E3 2019: Hands-on with Reel Fishing Road Trip Adventure

Among the loud booths that were ringing of bullet sounds and monster screams, Natsume was once again showcasing their latest title and one of which was the latest entry in the Reel Fishing series, which is now coming to Switch.

My exposure to the series until now, was non-existent, so I went in, with no idea what the game was all about it. Thankfully a rep from Natsume was on hand to walk me through the game. This time the story is about a few college friends who decide that in order to get their course work done, they will take a trip and use that experience to help them out. IF there is more to the story, I did not get to see it, but for a reason to travel and more importantly, fish, it does what it needs to.

Of course, with the setup complete, it was time to fish and the game does a solid job of doing that, when you are along the shore and ready to cast, you press and hold the button down, with a reticule appearing on the water, to show where you are going to throw. The longer you hold it down, the further you will cast, so you need to time your presses right, as if you overthrow where the fish are, you might end up with nothing. Before you cast though, you have some space to move, you can head up and down the shoreline, turn a little, in order to line up the shot, giving you plenty of time to prepare where you are going to have your lure land. There are a number of locations that you can visit as well, from calm lakes to the rocks along the ocean, each has a variety of fish that you can catch, and as the game will present you with some missions, you will get the chance to explore them all at some point.

Once in the water, you have a few options, you can reel in the line fast or slow, with both being good for individual tasks, you have a slight amount of bob to the lure, but the bulk of your movement is limited to moving the rod. When a fish takes a bit, the game has a circle appear, the size of the fish determines the size of the wheel, if the fish is small, the wheel is larger, making it an easier to get. In order to get the best chance of hooking the fish, you need to hit the reel button, once the moving line goes green.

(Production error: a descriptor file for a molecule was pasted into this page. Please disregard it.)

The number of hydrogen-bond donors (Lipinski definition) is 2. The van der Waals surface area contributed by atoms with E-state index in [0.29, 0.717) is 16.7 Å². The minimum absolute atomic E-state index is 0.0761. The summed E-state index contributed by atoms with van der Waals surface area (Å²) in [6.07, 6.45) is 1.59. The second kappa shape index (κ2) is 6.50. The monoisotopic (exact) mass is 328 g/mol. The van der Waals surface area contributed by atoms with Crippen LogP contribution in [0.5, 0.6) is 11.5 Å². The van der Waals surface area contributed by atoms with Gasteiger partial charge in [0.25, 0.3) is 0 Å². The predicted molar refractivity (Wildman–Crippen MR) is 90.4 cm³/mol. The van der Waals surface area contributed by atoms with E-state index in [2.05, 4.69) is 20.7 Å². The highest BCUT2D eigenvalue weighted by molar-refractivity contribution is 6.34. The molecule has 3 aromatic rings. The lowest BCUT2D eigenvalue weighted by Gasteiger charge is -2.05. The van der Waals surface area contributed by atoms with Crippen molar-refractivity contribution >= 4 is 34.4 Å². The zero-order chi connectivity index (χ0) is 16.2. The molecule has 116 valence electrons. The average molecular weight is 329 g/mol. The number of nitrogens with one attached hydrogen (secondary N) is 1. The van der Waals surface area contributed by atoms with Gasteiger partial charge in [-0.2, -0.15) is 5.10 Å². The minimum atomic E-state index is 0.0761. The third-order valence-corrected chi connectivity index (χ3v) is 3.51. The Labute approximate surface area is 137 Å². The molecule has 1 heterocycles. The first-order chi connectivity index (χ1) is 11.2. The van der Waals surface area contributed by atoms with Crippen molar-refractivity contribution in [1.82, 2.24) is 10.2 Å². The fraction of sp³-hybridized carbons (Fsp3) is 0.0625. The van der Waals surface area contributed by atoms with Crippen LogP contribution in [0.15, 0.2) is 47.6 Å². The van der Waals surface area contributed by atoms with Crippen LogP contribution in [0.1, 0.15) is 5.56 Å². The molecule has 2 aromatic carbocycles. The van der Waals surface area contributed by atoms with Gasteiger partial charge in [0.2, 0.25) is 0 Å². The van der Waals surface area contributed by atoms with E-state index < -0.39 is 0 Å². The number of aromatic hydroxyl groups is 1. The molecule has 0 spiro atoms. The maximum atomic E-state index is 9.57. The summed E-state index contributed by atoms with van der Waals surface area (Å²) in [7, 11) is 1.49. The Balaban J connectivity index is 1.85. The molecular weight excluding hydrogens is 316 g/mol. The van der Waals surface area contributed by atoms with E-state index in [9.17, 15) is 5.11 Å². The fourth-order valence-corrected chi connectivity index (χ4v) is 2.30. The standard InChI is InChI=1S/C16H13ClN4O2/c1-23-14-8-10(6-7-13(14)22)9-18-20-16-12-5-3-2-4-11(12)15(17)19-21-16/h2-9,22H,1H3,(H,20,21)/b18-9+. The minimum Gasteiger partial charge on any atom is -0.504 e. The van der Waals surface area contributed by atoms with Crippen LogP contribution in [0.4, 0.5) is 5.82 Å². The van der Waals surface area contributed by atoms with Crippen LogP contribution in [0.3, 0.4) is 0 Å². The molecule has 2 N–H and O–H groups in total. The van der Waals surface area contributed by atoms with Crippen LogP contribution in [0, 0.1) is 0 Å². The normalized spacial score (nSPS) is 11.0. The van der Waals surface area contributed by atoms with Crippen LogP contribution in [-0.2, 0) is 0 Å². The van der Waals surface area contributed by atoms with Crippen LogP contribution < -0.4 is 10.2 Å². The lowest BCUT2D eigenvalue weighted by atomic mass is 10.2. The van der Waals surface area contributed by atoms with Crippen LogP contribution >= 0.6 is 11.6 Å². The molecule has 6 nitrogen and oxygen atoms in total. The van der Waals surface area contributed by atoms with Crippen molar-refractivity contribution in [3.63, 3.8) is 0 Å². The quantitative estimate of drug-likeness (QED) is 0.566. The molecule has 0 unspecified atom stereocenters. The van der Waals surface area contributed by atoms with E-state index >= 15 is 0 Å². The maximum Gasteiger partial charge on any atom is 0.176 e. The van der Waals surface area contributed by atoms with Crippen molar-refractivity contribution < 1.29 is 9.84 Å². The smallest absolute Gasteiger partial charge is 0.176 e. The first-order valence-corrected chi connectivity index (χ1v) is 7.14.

With the fish hooked, there is a little game in itself here, reel in to fast, or have the rod going in the wrong direction and the line will go red, indicating it is about to snap, so you need to keep going back and forth on both, to ensure you get the fish. Once hooked, it was a matter of ensuring the line did not snap, but also that your stamina did not deplete, as reeling in to fast, whilst fighting the fish is an easy way to do so. Managing your stamina is done at the base camp, with a combination of meals and drinks, which leads into the other part of the game, the crafting system.

As you fish, you will pick up materials, bits of iron and such, and at the end of the day, you can sell the fish to the local market guy, and use the money he gives you, to buy cooking supplies and missing materials. Back at the camp, you can use the food you have, to create meals, which all have different boosts, letting you stay out a little longer, giving you more stamina and such. The materials that you collect can be used to craft new lures, rods and reels, with a host of differences on each of them, that means that there is a lot of variation on what equipment you can fish with.

Given the number of locations the game offers, the number of fish, as well as the crafting system, means that there is just a lot to do. Levelling up and interacting with your fellow college mates and town locals will provide some story as well, which combined with the listed above, makes for an interesting hook.

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About The Author
Luke Henderson
Luke's usually working hard on his own site Maxi-Geek, but sometimes he writes things for Vooks and that's pretty cool.

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